CNC Control Panel - Winter Project

22 Nov 2022 10:47 - 22 Nov 2022 10:48 #257316 by klopp

I got myself a new winter project and would love some of your feedback on it.
My "quick and dirty" control panel for my CNC never really got finished and now the touchscreen broke, too.

So I decided to design a completely new one. 

I will build a few, as some of my friends really don't like their normal computer setup as control panel. 
This means I will build a small series, so everything has to be cost effective.
Thats also the reason for the sharp corners, would love to have them round, but I think it will add a lot of extra cost.

The casing will be made out of aluminium.

The design is optimized for gmocappy, might create my own GUI later.
Enough switches so you can use the panel without touchscreen, some apparently don't like it, key switch is for locking the touchscreen. 
The selector switch is used to switch between the overrides for the potentiometer.

I came up with some first renders, let me know what you think and if I forgot something

Last edit: 22 Nov 2022 10:48 by klopp.

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22 Nov 2022 12:01 #257324 by tommylight
Looks nice, thank you.
I might add, why so many buttons, and e-stop should be on the right side for right handed users but not a rule, humans are good at aiming with hands,
On the subject, i keep checking time after time shops that sell alu profiles for windows trying to find something usable for control panels, no luck so far, to big/wide, one sided, bulky, etc. Did find something that is barely usable but the space inside the frame is to narrow at under 4cm, so the only way of putting a monitor in is removing the shell and repositioning electronics, not easy with a 30 or 40 pin flat cable.
The search goes on...
Eager to see what you come up with.

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22 Nov 2022 12:45 #257330 by klopp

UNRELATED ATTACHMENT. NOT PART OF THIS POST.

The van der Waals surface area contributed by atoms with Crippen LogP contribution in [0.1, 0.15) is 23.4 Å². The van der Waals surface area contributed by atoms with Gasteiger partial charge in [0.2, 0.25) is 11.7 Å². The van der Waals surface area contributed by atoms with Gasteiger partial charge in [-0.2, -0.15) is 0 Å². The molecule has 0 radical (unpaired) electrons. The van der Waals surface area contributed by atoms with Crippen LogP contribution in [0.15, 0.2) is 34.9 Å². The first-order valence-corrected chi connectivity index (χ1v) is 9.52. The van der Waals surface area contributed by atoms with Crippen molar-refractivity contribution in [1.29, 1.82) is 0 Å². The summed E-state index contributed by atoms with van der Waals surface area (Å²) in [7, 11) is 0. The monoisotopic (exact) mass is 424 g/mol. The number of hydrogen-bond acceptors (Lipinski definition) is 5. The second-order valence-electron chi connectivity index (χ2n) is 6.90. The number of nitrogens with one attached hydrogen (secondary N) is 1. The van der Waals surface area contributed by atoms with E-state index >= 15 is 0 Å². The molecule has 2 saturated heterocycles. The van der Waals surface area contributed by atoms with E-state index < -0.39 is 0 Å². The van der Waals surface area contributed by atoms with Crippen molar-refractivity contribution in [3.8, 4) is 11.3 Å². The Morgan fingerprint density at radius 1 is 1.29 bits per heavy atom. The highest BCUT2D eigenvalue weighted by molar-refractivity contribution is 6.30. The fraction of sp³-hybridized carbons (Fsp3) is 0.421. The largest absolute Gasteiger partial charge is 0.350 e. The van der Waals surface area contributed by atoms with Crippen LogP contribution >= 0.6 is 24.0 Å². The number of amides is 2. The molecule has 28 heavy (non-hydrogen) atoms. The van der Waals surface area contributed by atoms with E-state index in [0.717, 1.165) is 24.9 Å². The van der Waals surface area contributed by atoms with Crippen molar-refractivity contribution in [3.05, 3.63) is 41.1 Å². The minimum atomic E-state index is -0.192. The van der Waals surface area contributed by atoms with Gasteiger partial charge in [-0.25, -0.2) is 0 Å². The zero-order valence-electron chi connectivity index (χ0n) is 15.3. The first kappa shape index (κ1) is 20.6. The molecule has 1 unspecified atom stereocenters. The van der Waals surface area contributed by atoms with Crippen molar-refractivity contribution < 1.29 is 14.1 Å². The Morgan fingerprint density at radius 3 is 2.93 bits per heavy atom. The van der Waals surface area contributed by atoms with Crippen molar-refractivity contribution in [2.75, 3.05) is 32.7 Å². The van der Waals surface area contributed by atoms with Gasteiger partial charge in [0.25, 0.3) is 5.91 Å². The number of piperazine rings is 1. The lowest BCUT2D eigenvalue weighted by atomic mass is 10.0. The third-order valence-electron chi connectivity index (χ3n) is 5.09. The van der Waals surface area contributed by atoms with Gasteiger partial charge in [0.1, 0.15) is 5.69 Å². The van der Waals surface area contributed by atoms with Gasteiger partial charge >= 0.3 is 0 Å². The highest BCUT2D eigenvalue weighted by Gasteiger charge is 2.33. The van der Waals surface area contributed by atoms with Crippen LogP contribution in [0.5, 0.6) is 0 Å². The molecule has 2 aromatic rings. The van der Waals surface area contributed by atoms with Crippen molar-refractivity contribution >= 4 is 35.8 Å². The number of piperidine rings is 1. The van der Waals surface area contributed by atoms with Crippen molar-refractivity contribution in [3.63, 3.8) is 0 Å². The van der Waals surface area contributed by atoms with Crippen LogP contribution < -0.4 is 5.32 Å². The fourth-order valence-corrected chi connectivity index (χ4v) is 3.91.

You are absolutely right about the estop, haven't thought of this, thank you!

There are 10 buttons to make the controller useable without the touchscreen.
Older people often have a problem with touchscreens, working with gloves doesn't work on a touchscreen etc.

Each button will be numbered 0-9 and will map to the buttons in the middle of the screen.
For example, in the MDI page the "spindle left" button will get a small (3) in it's corner. You can then turn spindle left either by touching on the screen or by pressing button nr 3. Hope this makes sense.

I will probably contact a few sheet metal companies and let them do the laser cutting and bending, just have to do some more research
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22 Nov 2022 12:48 #257331 by HansU
I would add some rotating knobs (potentiometers) for feed, rapid and spindle override.
And as Tommy already mentioned the buttons next to the screen should match the number of buttons in gmoccapy.

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22 Nov 2022 14:41 #257337 by spumco
Very nice.  Couple thoughts/suggestions (as I'm working on my own 3rd control panel revision)

Make sure you can easily get a nearly identical replacement monitor before committing to the enclosure.  The good deal on ebay or Scamazon may bite you in the future if the touchscreen dies and you have to butcher the panel to fit something else.  Don't ask me how I know about this...

Ditch the key switch for the touchscreen enable/disable.  Keys get lost or broken off; just use a 2-pos selector and consider mounting it up high to the right of the screen.  That switch likely won't be used frequently and it declutters the 'working' button/switch area.  Keep 'admin' controls separated from 'CNC' controls.

One rotary encoder plus a selector switch can do the function of multiple encoders/pots.  Selector can have SRO/FRO/RRO/MVO.  Or you could even use an MPG handwheel and tie all the overrides to it plus axis jogs.  (like the Haas MPG) Once I realized there was never going to be a situation where i needed to instantly adjust multiple overrides at once, I decided to do this on mine.

Selector & encoder knobs - round ones with a little line are compact & tidy looking, but a 'chicken-head' type with physical pointer makes it easy to know the position without looking at it.

Trackball - nice, but make sure it's easily removable without pulling the keyboard out of the panel.  They get dirty.  I hate trackpads but they're certainly dirt-friendly compared to mice and trackballs.

USB port - don't mount it low on the side or front.  We all drop stuff (tools, coffee cups, etc.) and you don't want to snap off a thumb drive.  Up high on the side would be more protected.

Another personal preference - a couple of dedicated "Oh crap!!!" buttons are nice.  Feed hold, 5% rapids, cycle stop, etc. physical buttons are nice rather than fumbling for the trackball or on-screen controls.  Some of these may not be needed based on your GUI choice.
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